# refining alignat

\begin{alignat}{3}
\cos \sum_j \alpha_j
& = \sum_{k=0}^\infty (-1)^k
&& \sum_{|A|=2k} & \prod_{j\in A} \sin\alpha_j \prod_{j\notin A} \cos\alpha_j \\
\sin \sum_j \alpha_j
& = \sum_{k=0}^\infty (-1)^k
&& \sum_{|A|=2k+1} & \prod_{j\in A} \sin\alpha_j \prod_{j\notin A} \cos\alpha_j
\end{alignat}


It seems that "alignat" aligns everything either on the right or on the left. However, in the interest of a sort of poetic rhythm that I think may actually aid understanding and reduce distractions, it seems like a good idea for the two giant Sigmas with subscripts |A|=2k and |A|=2k+1 should be aligned with each other, and they're not because of the difference in the subscripts.

So how should that be done?

Also, the subscript 2k+1 is uncomfortably close to the subscript j\in A that follows it. How should that be dealt with?

Postscript in response to the answer and comments below: I've just run TeXworks on the document that I quote in its entirety below. I still get this: "Sorry, but "C:\Program Files (x86)\MiKTeX 2.9\miktex\bin\texify.exe" did not succeed."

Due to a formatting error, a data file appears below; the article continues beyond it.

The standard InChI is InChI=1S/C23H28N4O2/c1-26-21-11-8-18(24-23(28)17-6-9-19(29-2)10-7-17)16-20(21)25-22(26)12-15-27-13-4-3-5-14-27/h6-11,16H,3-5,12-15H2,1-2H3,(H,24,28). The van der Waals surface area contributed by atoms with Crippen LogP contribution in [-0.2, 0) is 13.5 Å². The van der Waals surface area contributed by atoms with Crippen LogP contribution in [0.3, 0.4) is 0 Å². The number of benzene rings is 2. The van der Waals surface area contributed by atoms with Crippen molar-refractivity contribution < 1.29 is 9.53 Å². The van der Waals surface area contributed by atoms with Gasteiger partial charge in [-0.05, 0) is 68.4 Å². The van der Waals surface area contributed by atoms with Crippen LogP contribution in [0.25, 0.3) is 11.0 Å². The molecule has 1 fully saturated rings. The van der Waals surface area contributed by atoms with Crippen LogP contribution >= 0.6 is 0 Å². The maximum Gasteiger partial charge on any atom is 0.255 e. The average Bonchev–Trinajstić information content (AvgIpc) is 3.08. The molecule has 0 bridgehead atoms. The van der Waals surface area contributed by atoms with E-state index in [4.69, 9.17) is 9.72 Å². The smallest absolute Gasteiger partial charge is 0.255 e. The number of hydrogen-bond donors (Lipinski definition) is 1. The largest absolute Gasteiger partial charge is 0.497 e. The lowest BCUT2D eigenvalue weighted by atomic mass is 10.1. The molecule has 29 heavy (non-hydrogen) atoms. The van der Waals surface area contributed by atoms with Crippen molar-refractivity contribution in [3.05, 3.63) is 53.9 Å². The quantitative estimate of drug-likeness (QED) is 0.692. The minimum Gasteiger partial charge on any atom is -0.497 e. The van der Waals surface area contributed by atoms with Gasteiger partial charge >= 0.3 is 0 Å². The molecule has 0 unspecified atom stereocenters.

\documentclass{article}

\usepackage{mathtools}
\usepackage{eqparbox}
\newcommand\eqmathbox[2][M]{\eqmakebox[M#1 {$\scriptstyle#2$}}

\begin{document}

trigonometric identities

\end{document}

• I tried adding '\phantom{{}+1}' to the subscript '|A|=2k', and the Sigmas did get aligned, but then the subscript '|A|=2k' in the first one ends up looking stupidly badly positioned. – Michael Hardy May 29 '16 at 1:01

Two alignments will do.You can use the eqparbox package, and the \smashoperator command from mathtools. Two compilations are necessary.

\documentclass{article}
\usepackage{mathtools}
\usepackage{eqparbox}
\newcommand\eqmathbox[2][M]{\eqmakebox[M#1]{$\scriptstyle#2$}}

\begin{document}

\begin{alignat}{2}
\cos \sum_j \alpha_j
& = \sum_{k=0}^\infty (-1)^k
&& \smashoperator[l]{\sum_{\eqmathbox[i]{|A|=2k}}} \prod_{j\in A} \sin\alpha_j \prod_{j\notin A} \cos\alpha_j \\
\sin \sum_j \alpha_j
& = \sum_{k=0}^\infty (-1)^k